In response to a shortage of HGV drivers that threatened to lead to empty supermarket shelves, the government has decided relax rules this month for how long lorry drivers can work.
According to the transport secretary, Grant Shapps on Twitter this week: “We’re aware of a shortage of HGV drivers, so I’m announcing a temp extension of drivers’ hours rules from Mon. 12 July, giving flexibility to drivers & operators to make slightly longer journeys. We’ve ramped up the number of driving tests available & will consider other measures.”
The shortage in drivers is thought to be due to foreign workers returning home during lockdown and new immigration controls following Brexit. As a result the government earlier this month held emergency talks with Britain’s biggest food companies. Premier Foods considers the situation so grave that it called on the government to consider using the army to distribute goods.
However, the decision to relax rules for how long HGV drivers can work will undoubtedly increase the danger on our roads. While it’s not possible to calculate the exact number of sleep related crashes, according to RoSPA driver fatigue may be a contributory factor in up to 20% of road crashes, and up to one quarter of fatal and serious collisions.
One day we may look back and wonder how 40-ton lorries were ever allowed to rumble through our villages and city streets. Though they make up only 3% of vehicles, lorries account for one quarter of Europe’s road transport emissions – a figure that’s expected to grow as traffic increases further. On top of that, heavy goods vehicles are involved in a disproportionate number of fatal crashes.
Can any HGV be safe for cyclists?
At the moment, the answer unfortunately is no. The best single piece of advice for cyclists in towns and cities is to be hyper aware of lorries at junctions and give them a wide berth whenever possible. It’s an example of the defensive riding that can help keep you safe, but why should the onus so often be on vulnerable road users?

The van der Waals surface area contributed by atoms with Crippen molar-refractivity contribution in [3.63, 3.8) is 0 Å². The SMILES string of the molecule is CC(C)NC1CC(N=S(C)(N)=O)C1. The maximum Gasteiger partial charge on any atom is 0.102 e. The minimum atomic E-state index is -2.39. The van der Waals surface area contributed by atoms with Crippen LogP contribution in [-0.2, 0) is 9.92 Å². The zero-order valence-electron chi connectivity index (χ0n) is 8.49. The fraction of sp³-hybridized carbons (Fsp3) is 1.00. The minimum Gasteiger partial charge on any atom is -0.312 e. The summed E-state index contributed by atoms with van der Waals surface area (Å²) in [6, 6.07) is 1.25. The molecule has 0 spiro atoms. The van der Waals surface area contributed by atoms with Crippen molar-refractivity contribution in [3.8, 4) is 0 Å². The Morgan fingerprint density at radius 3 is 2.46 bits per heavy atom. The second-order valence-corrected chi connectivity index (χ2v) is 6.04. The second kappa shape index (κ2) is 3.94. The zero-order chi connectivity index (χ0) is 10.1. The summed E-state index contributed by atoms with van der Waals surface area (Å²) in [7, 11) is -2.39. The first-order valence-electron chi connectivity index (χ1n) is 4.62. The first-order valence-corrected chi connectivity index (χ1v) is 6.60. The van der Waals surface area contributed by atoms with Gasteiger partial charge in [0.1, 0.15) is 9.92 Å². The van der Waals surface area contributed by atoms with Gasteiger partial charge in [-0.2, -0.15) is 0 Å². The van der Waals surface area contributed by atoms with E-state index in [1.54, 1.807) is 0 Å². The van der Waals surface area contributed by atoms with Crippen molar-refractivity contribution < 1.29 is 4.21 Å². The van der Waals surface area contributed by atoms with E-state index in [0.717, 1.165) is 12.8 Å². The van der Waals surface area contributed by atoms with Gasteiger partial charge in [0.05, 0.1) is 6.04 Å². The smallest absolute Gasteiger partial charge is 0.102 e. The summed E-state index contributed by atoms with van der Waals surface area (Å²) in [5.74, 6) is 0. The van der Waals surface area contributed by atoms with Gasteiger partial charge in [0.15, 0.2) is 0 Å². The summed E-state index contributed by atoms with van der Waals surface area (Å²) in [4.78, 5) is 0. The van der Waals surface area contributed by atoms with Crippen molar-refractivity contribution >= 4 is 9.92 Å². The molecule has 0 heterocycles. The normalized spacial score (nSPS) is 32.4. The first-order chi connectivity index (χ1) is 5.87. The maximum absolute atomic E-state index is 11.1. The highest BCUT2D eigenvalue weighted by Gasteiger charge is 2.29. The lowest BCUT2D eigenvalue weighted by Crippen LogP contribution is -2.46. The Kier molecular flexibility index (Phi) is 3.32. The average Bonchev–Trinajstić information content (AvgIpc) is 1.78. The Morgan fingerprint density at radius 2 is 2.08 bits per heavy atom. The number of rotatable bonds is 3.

Until we have the high quality infrastructure, road policing and legal framework to transform streets into places designed for people rather than motorised traffic, there must at the very least be strict standards for the Heavy Goods Vehicles (HGVs) that operate on our roads to benefit cyclists and pedestrians. Extending drivers’ working hours is a retrograde step.
“In more than 60 per cent of European cities, HGV movements are restricted”
Speaking to the Telegraph some years ago, Chris Boardman – a man who always talks sense about cycling – said: “I think their use in cities needs to be managed. In more than 60 per cent of European cities, HGV movements are restricted. In Paris, for example, there are no articulated vehicles in the centre of the city and there were zero cycling deaths last year. There is huge evidence in favour of it. These things are not happy bedfellows for cyclists. They should be restricted and it can be done. All those cities across Europe that have done it seem to be working fine. The Mayor told me he would look into it. I don’t know whether he has, but I certainly can’t see any action.”
Ethical cycle insurance
On the face of it, one cycle insurance policy is much like another, but the devil is the detail. Check your small print for so-called ‘new-for-old’ replacement – many insurers use the term, but if your bicycle is more than a few years old, devalue it severely. This means you are left out of pocket when you come to replace it.
With ETA, however old the bike, if it’s stolen you get enough to buy a new model. Furthermore, every cycle insurance policy you buy from us helps support the work of the ETA Trust, our charity campaigning for a cleaner, safer transport future. Little wonder The Good Shopping Guide judges us to be Britain’s most ethical provider.